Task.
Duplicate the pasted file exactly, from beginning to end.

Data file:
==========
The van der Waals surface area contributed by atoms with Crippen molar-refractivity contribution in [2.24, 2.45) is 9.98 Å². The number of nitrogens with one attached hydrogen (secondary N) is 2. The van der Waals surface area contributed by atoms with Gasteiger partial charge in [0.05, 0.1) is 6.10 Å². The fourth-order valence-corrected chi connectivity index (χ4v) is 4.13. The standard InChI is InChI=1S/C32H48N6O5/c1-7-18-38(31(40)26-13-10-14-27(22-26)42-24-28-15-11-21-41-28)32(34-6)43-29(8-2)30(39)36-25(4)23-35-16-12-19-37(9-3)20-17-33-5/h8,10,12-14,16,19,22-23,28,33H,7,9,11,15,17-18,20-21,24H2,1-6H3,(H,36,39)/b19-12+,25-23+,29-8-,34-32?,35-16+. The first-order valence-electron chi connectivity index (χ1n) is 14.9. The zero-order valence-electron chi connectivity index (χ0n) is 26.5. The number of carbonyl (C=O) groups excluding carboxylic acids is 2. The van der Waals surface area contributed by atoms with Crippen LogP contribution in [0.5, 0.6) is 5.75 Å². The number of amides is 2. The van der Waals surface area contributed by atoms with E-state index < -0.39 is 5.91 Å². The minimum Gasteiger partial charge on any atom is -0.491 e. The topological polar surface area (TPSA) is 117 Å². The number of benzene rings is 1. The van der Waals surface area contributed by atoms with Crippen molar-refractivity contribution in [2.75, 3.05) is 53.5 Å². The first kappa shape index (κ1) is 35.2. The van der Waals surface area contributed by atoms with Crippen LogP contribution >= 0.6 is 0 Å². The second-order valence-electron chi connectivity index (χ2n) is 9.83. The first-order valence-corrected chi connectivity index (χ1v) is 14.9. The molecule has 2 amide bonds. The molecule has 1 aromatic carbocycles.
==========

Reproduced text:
The van der Waals surface area contributed by atoms with Crippen molar-refractivity contribution in [2.24, 2.45) is 9.98 Å². The number of nitrogens with one attached hydrogen (secondary N) is 2. The van der Waals surface area contributed by atoms with Gasteiger partial charge in [0.05, 0.1) is 6.10 Å². The fourth-order valence-corrected chi connectivity index (χ4v) is 4.13. The standard InChI is InChI=1S/C32H48N6O5/c1-7-18-38(31(40)26-13-10-14-27(22-26)42-24-28-15-11-21-41-28)32(34-6)43-29(8-2)30(39)36-25(4)23-35-16-12-19-37(9-3)20-17-33-5/h8,10,12-14,16,19,22-23,28,33H,7,9,11,15,17-18,20-21,24H2,1-6H3,(H,36,39)/b19-12+,25-23+,29-8-,34-32?,35-16+. The first-order valence-electron chi connectivity index (χ1n) is 14.9. The zero-order valence-electron chi connectivity index (χ0n) is 26.5. The number of carbonyl (C=O) groups excluding carboxylic acids is 2. The van der Waals surface area contributed by atoms with Crippen LogP contribution in [0.5, 0.6) is 5.75 Å². The number of amides is 2. The van der Waals surface area contributed by atoms with E-state index < -0.39 is 5.91 Å². The minimum Gasteiger partial charge on any atom is -0.491 e. The topological polar surface area (TPSA) is 117 Å². The number of benzene rings is 1. The van der Waals surface area contributed by atoms with Crippen molar-refractivity contribution in [2.75, 3.05) is 53.5 Å². The first kappa shape index (κ1) is 35.2. The van der Waals surface area contributed by atoms with Crippen LogP contribution >= 0.6 is 0 Å². The second-order valence-electron chi connectivity index (χ2n) is 9.83. The first-order valence-corrected chi connectivity index (χ1v) is 14.9. The molecule has 2 amide bonds. The molecule has 1 aromatic carbocycles.